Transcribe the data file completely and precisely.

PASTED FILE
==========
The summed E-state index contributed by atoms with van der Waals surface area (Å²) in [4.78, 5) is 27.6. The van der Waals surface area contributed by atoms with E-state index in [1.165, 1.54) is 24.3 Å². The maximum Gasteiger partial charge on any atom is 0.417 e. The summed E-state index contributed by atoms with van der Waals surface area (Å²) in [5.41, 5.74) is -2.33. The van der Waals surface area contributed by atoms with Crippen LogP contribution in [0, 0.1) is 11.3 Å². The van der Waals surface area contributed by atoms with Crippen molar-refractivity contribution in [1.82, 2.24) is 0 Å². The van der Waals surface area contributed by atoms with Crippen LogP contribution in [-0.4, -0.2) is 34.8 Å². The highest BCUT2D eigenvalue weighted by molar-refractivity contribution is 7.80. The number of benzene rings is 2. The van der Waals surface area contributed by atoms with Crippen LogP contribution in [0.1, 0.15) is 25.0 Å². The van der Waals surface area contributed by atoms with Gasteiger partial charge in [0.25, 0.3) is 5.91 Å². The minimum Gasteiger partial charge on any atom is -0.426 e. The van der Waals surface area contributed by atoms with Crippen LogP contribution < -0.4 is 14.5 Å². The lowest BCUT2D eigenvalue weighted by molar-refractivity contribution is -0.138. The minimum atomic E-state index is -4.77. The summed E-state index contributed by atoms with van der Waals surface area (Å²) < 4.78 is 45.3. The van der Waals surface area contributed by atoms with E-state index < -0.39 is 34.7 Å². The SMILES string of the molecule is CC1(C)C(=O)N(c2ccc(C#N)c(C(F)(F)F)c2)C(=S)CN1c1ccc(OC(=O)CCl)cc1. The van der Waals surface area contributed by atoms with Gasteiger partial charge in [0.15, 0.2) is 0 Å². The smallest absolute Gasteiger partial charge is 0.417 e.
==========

The summed E-state index contributed by atoms with van der Waals surface area (Å²) in [4.78, 5) is 27.6. The van der Waals surface area contributed by atoms with E-state index in [1.165, 1.54) is 24.3 Å². The maximum Gasteiger partial charge on any atom is 0.417 e. The summed E-state index contributed by atoms with van der Waals surface area (Å²) in [5.41, 5.74) is -2.33. The van der Waals surface area contributed by atoms with Crippen LogP contribution in [0, 0.1) is 11.3 Å². The van der Waals surface area contributed by atoms with Crippen molar-refractivity contribution in [1.82, 2.24) is 0 Å². The van der Waals surface area contributed by atoms with Crippen LogP contribution in [-0.4, -0.2) is 34.8 Å². The highest BCUT2D eigenvalue weighted by molar-refractivity contribution is 7.80. The number of benzene rings is 2. The van der Waals surface area contributed by atoms with Crippen LogP contribution in [0.1, 0.15) is 25.0 Å². The van der Waals surface area contributed by atoms with Gasteiger partial charge in [0.25, 0.3) is 5.91 Å². The minimum Gasteiger partial charge on any atom is -0.426 e. The van der Waals surface area contributed by atoms with Crippen LogP contribution < -0.4 is 14.5 Å². The lowest BCUT2D eigenvalue weighted by molar-refractivity contribution is -0.138. The minimum atomic E-state index is -4.77. The summed E-state index contributed by atoms with van der Waals surface area (Å²) < 4.78 is 45.3. The van der Waals surface area contributed by atoms with E-state index < -0.39 is 34.7 Å². The SMILES string of the molecule is CC1(C)C(=O)N(c2ccc(C#N)c(C(F)(F)F)c2)C(=S)CN1c1ccc(OC(=O)CCl)cc1. The van der Waals surface area contributed by atoms with Gasteiger partial charge in [0.15, 0.2) is 0 Å². The smallest absolute Gasteiger partial charge is 0.417 e.